Basingstoke and Deane




Lead partner

Basingstoke and Deane Borough Council

London Road
RG21 4AH

Other Partners

  • Basingstoke and Deane Borough Council Community Safety Partnership
  • Basingstoke and Deane Borough Council Housing Team
  • Safer North Hampshire partnership
  • Hampshire Constabulary
  • Hampshire and Isle of Wight CRC
  • National Probation Service
  • P3
  • Basingstoke and Deane Borough Council Adult Social Care
  • South Central Ambulance Service
  • Hampshire Hospitals Alcohol Pathway nurses
  • Inclusion (local Drug and Alcohol Service)
  • Two Saints
  • Julian House
  • The Camrose Centre
  • Vivid Housing
  • Sovereign Housing
  • Basingstoke Business Improvement District
  • NHS North Hampshire CCG
  • Basingstoke Voluntary Action
  • Home Group
  • The You Trust
  • Citizens Advice Bureau, Basingstoke and Deane
  • Outcome Home (led by Southampton University and Experts by Experience)
  • Basingstoke Foodbank
  • YMCA Basingstoke

Area Summary

Getting started – partnership, coproduction and defining the problem

In Basingstoke and Deane, we have been using the MEAM Approach since April 2016. Our decision to become a MEAM Approach area was based on a consistent increase in numbers of people with multiple needs recognised in both rough sleeper counts and feedback from services. We have created a strong partnership with representation from housing, community safety, mental health, probation, ambulance service, hospital alcohol nurses, emergency hostels, day services, outreach, elected members and others. Coproduction is central to our MEAM work and people with lived experience attend the Social Inclusion Partnership (our strategic function), bringing insight and challenge.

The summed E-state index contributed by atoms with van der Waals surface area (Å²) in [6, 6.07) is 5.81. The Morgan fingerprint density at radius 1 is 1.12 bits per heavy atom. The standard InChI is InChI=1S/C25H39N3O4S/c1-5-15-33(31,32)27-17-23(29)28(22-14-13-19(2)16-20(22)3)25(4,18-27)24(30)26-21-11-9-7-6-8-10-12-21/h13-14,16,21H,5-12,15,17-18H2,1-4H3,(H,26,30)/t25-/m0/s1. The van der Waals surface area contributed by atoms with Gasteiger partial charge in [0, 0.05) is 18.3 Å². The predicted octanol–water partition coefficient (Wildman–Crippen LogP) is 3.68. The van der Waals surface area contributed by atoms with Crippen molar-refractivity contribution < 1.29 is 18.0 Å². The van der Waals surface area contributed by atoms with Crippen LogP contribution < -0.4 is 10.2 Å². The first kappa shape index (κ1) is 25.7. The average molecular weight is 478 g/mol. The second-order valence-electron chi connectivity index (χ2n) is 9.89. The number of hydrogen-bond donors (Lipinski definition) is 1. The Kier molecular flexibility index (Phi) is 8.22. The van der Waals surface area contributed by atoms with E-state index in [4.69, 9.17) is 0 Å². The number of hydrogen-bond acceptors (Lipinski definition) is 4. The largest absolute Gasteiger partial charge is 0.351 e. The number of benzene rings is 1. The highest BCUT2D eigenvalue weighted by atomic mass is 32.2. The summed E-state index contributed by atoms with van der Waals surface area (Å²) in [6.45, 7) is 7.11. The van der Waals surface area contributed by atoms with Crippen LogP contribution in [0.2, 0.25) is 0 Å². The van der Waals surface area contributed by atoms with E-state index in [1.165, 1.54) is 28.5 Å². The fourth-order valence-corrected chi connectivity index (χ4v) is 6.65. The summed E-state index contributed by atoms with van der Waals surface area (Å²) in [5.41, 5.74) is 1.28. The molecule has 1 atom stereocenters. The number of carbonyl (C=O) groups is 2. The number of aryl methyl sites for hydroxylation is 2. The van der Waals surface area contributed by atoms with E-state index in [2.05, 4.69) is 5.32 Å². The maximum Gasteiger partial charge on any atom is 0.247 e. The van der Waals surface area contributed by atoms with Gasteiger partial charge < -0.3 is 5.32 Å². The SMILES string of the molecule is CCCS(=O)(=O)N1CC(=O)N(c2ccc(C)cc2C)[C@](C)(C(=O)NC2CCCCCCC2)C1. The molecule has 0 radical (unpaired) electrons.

Designing your intervention

The work is coordinated by our operational group and three outreach workers. We focus on people using multiple crisis services and who are rough sleeping or vulnerably housed. The operational group meets every two weeks to discuss barriers and problem-solve. We have developed new relationships with a growing number of partners including the alcohol pathway nurses from the local hospital and the South Central Ambulance Service; and developed a better understanding of how services can support each other more effectively with limited resources. There is now an incentive for a more diverse range of agencies to be involved and we continue to build our partnership.

Sustainability and system change

Strategic oversight of the work is provided by our Social Inclusion Panel which meets quarterly and is chaired by the deputy leader (and housing portfolio holder) of the council. The meeting averages 25 attendees ranging from business representatives to emergency services, health and housing commissioners, people with lived experience of rough sleeping and community organisations and faith based volunteers. They are briefed on MEAM progress, and used to challenge system blocks or barriers that can’t be resolved operationally. In the two years we have worked hard to flex the system, and our next aim as a partnership is to look at how we can make that a more permanent change.